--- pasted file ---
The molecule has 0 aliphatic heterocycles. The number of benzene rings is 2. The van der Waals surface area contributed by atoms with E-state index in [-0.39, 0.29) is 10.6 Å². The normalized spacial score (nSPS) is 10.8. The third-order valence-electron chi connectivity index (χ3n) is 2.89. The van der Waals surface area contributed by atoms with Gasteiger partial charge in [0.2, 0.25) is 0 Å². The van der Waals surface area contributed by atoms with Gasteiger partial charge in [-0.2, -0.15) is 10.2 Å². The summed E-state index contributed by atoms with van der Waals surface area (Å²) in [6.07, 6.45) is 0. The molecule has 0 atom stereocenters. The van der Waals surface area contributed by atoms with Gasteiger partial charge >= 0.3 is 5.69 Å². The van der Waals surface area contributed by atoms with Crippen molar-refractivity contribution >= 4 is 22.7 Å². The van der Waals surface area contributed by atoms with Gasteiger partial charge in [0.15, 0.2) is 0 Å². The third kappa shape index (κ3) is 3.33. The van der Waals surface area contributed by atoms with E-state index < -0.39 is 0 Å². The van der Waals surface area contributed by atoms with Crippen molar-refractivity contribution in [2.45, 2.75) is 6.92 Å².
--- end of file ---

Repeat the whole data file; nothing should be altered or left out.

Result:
The molecule has 0 aliphatic heterocycles. The number of benzene rings is 2. The van der Waals surface area contributed by atoms with E-state index in [-0.39, 0.29) is 10.6 Å². The normalized spacial score (nSPS) is 10.8. The third-order valence-electron chi connectivity index (χ3n) is 2.89. The van der Waals surface area contributed by atoms with Gasteiger partial charge in [0.2, 0.25) is 0 Å². The van der Waals surface area contributed by atoms with Gasteiger partial charge in [-0.2, -0.15) is 10.2 Å². The summed E-state index contributed by atoms with van der Waals surface area (Å²) in [6.07, 6.45) is 0. The molecule has 0 atom stereocenters. The van der Waals surface area contributed by atoms with Gasteiger partial charge >= 0.3 is 5.69 Å². The van der Waals surface area contributed by atoms with Crippen molar-refractivity contribution >= 4 is 22.7 Å². The van der Waals surface area contributed by atoms with Gasteiger partial charge in [0.15, 0.2) is 0 Å². The third kappa shape index (κ3) is 3.33. The van der Waals surface area contributed by atoms with E-state index < -0.39 is 0 Å². The van der Waals surface area contributed by atoms with Crippen molar-refractivity contribution in [2.45, 2.75) is 6.92 Å².